Weekend Coffee: December 18
In top news this week, it's beginning to look a lot like Christmas. And in other news:
• A paper in the American Journal of Preventive Medicine finds that the HPV vaccine doesn't change girls' later sexual behavior.
• A new survey by the Pew Center finds that the percentage of Americans who consider religion "very important", though still far greater than in Europe, has declined by 9% in the last 9 years.
• And on a related note, the Institute for the Study of Secularism in Society and Culture releases a survey showing that Latinos are becoming nonreligious at the same rate as Americans in general, contradicting stereotypes about extreme religiosity among them.
• One last statistical piece - the number of U.S. adults who are married has dropped to a record low. Defenders of "traditional marriage" take note: the decline has nothing to do with the availability of same-sex marriage, but rather is due to economic stress. If you want to protect marriage, maybe you should work on strengthening the social safety net instead.
• A report released by a Dutch commission finds that as many as 20,000 children were sexually abused in Catholic institutions since 1945.
• After Christopher Hitchens' death, the hashtag #GodIsNotGreat was trending on Twitter as people posted messages of sorrow and tribute. This provoked a flood of angry threats and vicious insanity from believers, which ironically would seem to confirm Hitchens' argument.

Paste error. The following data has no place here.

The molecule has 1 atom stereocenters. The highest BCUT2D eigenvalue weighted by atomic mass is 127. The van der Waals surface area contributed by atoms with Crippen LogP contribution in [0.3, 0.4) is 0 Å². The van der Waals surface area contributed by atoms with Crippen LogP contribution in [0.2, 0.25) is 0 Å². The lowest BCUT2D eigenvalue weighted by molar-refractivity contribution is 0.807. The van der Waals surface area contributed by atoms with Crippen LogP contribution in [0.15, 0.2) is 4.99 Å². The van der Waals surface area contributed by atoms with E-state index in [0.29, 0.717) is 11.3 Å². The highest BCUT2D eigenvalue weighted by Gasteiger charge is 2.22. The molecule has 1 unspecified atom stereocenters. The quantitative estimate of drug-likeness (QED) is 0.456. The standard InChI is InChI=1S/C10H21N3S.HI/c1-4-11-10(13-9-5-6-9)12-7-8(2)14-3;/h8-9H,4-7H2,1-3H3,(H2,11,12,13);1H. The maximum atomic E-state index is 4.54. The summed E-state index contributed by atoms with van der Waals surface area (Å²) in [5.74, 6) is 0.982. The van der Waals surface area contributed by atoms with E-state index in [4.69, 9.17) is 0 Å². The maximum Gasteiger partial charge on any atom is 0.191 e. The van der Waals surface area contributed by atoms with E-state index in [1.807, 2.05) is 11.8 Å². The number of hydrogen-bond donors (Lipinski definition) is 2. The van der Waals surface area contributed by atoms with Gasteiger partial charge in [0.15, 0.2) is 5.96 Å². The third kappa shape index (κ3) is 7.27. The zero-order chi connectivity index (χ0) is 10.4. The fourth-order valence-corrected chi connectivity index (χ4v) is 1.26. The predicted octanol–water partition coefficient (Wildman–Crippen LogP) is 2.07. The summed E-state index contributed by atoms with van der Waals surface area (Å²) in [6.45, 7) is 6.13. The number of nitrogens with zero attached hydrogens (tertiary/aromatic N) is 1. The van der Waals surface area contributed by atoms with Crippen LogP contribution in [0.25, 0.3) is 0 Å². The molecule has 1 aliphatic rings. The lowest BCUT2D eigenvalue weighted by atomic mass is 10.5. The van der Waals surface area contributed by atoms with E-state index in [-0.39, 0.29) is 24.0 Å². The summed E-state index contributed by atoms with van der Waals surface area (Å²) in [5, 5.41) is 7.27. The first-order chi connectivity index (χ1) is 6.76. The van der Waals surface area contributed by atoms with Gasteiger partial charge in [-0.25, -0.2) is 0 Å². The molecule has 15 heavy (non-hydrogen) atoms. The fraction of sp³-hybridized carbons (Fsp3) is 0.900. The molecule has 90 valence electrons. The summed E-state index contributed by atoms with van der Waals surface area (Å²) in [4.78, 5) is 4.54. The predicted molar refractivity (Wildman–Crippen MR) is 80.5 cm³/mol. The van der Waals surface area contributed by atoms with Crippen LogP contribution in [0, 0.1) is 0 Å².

• I found out recently that transhumanism advocate Ray Kurzweil has a website which sells "anti-aging" vitamins, presumably in the hopes of staying alive until the Singularity. Michael Shermer sounds an appropriate note of skepticism about mega-vitamin therapy, which in this case seems to be driven more by Kurzweil's desire for immortality than by any actual scientific evidence of effectiveness.
• It made me happy to read this story about New York creating a new legal class of business, a "benefit corporation", which unlike traditional corporations isn't legally obligated to maximize profit regardless of the social or environmental costs.
Both schizophrenics and people with a common personality type share similar brain patterns.
- A new study shows that people with a common personality type share brain activity with patients diagnosed with schizophrenia.
- The study gives insight into how the brain activity associated with mental illnesses relates to brain activity in healthy individuals.
- This finding not only improves our understanding of how the brain works but may one day be applied to treatments.
It's a development that could one day lead to much better treatments for osteoporosis, joint damage, and bone fractures.
- Scientists have isolated skeletal stem cells in adult and fetal bones for the first time.
- These cells could one day help treat damaged bone and cartilage.
- The team was able to grow skeletal stem cells from cells found within liposuctioned fat.
Gut bacteria play an important role in how you feel and think and how well your body fights off disease. New research shows that exercise can give your gut bacteria a boost.
- Two studies from the University of Illinois show that gut bacteria can be changed by exercise alone.
- Our understanding of how gut bacteria impacts our overall health is an emerging field, and this research sheds light on the many different ways exercise affects your body.
- Exercising to improve your gut bacteria will prevent diseases and encourage brain health.
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